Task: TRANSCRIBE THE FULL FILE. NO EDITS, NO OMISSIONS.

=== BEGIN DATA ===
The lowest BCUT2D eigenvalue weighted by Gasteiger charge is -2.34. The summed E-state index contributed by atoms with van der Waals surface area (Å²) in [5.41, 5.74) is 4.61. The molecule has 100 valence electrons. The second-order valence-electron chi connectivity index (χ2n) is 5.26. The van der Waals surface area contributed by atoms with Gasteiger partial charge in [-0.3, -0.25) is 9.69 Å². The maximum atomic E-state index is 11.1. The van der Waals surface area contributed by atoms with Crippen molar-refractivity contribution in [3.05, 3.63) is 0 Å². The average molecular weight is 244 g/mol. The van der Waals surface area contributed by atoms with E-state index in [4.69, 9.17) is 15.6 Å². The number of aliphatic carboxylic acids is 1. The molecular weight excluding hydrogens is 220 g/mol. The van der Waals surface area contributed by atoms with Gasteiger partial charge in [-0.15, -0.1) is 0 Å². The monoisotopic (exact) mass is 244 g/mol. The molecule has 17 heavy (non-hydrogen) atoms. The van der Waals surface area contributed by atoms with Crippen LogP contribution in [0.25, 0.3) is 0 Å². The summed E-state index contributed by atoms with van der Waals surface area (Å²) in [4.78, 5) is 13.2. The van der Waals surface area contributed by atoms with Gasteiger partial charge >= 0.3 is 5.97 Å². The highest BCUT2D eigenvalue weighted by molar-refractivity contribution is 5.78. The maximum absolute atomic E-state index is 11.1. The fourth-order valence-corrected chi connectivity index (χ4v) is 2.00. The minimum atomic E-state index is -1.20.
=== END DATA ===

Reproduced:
The lowest BCUT2D eigenvalue weighted by Gasteiger charge is -2.34. The summed E-state index contributed by atoms with van der Waals surface area (Å²) in [5.41, 5.74) is 4.61. The molecule has 100 valence electrons. The second-order valence-electron chi connectivity index (χ2n) is 5.26. The van der Waals surface area contributed by atoms with Gasteiger partial charge in [-0.3, -0.25) is 9.69 Å². The maximum atomic E-state index is 11.1. The van der Waals surface area contributed by atoms with Crippen molar-refractivity contribution in [3.05, 3.63) is 0 Å². The average molecular weight is 244 g/mol. The van der Waals surface area contributed by atoms with E-state index in [4.69, 9.17) is 15.6 Å². The number of aliphatic carboxylic acids is 1. The molecular weight excluding hydrogens is 220 g/mol. The van der Waals surface area contributed by atoms with Gasteiger partial charge in [-0.15, -0.1) is 0 Å². The monoisotopic (exact) mass is 244 g/mol. The molecule has 17 heavy (non-hydrogen) atoms. The van der Waals surface area contributed by atoms with Crippen LogP contribution in [0.25, 0.3) is 0 Å². The summed E-state index contributed by atoms with van der Waals surface area (Å²) in [4.78, 5) is 13.2. The van der Waals surface area contributed by atoms with Gasteiger partial charge >= 0.3 is 5.97 Å². The highest BCUT2D eigenvalue weighted by molar-refractivity contribution is 5.78. The maximum absolute atomic E-state index is 11.1. The fourth-order valence-corrected chi connectivity index (χ4v) is 2.00. The minimum atomic E-state index is -1.20.